1. Educate patients, caregivers and the community that ready to use glucagon is a must-have. Rescue pens like Gvoke HypoPen® provide a simple-to-administer option to treat severe hypoglycemia.
  2. Inspire and empower people who live with diabetes to have hope. Noah Gray and Shiloh Wilmoth remind us that diabetes should not limit your passions or potential. With the right mindset, support and tools, anything is possible.

Shiloh’s story is an important reminder this Diabetes Awareness Month. His determination exemplifies that diabetes diagnoses do not have to derail big dreams. We hope it opens minds, touches hearts and rallies communities to champion people with diabetes. Because when we come together to understand, educate and encourage, we all thrive.


  1. Valentine V, Newswanger B, Prestrelski S, Andre AD, Garibaldi M. Human factors usability and validation studies of a glucagon autoinjector in a simulated severe hypoglycemia rescue situation. Diabetes Technol Ther. 2019;21(9):522-530
  2. Gvoke HypoPen [instructions for use]. Chicago, IL: Xeris Pharmaceuticals, Inc; 2023.
  3. McCall AL, Lieb DC, Gianchandani R, et al. Management of individuals with diabetes at high risk for hypoglycemia: an Endocrine Society clinical practice guideline. J Clin Endocrinol Metab. 2023;108(3):529-562.doi:10.1210/clinem/dgac596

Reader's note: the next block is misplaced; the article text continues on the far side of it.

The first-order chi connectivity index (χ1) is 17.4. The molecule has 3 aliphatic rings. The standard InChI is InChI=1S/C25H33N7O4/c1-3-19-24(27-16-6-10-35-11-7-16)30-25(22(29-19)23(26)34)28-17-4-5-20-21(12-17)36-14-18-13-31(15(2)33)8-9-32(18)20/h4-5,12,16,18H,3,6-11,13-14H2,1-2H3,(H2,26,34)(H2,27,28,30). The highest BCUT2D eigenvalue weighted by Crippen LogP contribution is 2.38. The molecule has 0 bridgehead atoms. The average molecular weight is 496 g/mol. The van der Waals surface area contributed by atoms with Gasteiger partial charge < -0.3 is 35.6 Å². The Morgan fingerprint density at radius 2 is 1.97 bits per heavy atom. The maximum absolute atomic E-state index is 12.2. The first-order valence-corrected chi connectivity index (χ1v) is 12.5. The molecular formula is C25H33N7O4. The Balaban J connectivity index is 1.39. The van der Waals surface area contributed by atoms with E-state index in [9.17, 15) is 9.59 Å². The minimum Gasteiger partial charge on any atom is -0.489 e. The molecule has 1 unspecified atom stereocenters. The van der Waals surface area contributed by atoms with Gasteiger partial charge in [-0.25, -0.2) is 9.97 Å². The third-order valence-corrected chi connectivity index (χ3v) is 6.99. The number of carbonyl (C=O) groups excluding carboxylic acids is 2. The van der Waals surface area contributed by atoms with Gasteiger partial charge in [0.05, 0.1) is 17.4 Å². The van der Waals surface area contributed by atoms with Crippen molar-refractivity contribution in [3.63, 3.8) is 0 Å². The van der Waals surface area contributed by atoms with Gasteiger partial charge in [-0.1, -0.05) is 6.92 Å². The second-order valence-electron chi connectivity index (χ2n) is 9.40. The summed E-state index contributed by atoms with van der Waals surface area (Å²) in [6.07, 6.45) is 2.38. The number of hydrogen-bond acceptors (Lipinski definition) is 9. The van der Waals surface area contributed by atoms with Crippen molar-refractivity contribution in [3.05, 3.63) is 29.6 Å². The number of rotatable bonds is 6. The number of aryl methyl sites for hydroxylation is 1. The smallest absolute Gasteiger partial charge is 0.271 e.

4. Haymond MW, Liu J, Bispham J, Hickey A, McAuliffe-Fogarty AH. Use of Glucagon in Patients With Type 1 Diabetes. Clin Diabetes. 2019;37(2):162-166. doi:10.2337/cd18-0028
Indication and Important Safety Information⁠—⁠Read More


GVOKE is a prescription medicine used to treat very low blood sugar (severe hypoglycemia) in adults and kids with diabetes ages 2 years and above. It is not known if GVOKE is safe and effective in children under 2 years of age.


Do not use GVOKE if:

  • you have a tumor in the gland on top of your kidneys (adrenal gland), called a pheochromocytoma.
  • you have a tumor in your pancreas called an insulinoma.
  • you are allergic to glucagon or any other inactive ingredient in GVOKE.


High blood pressure
GVOKE can cause high blood pressure in certain people with tumors in their adrenal glands.

Low blood sugar
GVOKE can cause low blood sugar in certain people with tumors in their pancreas called insulinomas by making too much insulin in their bodies.

Serious allergic reaction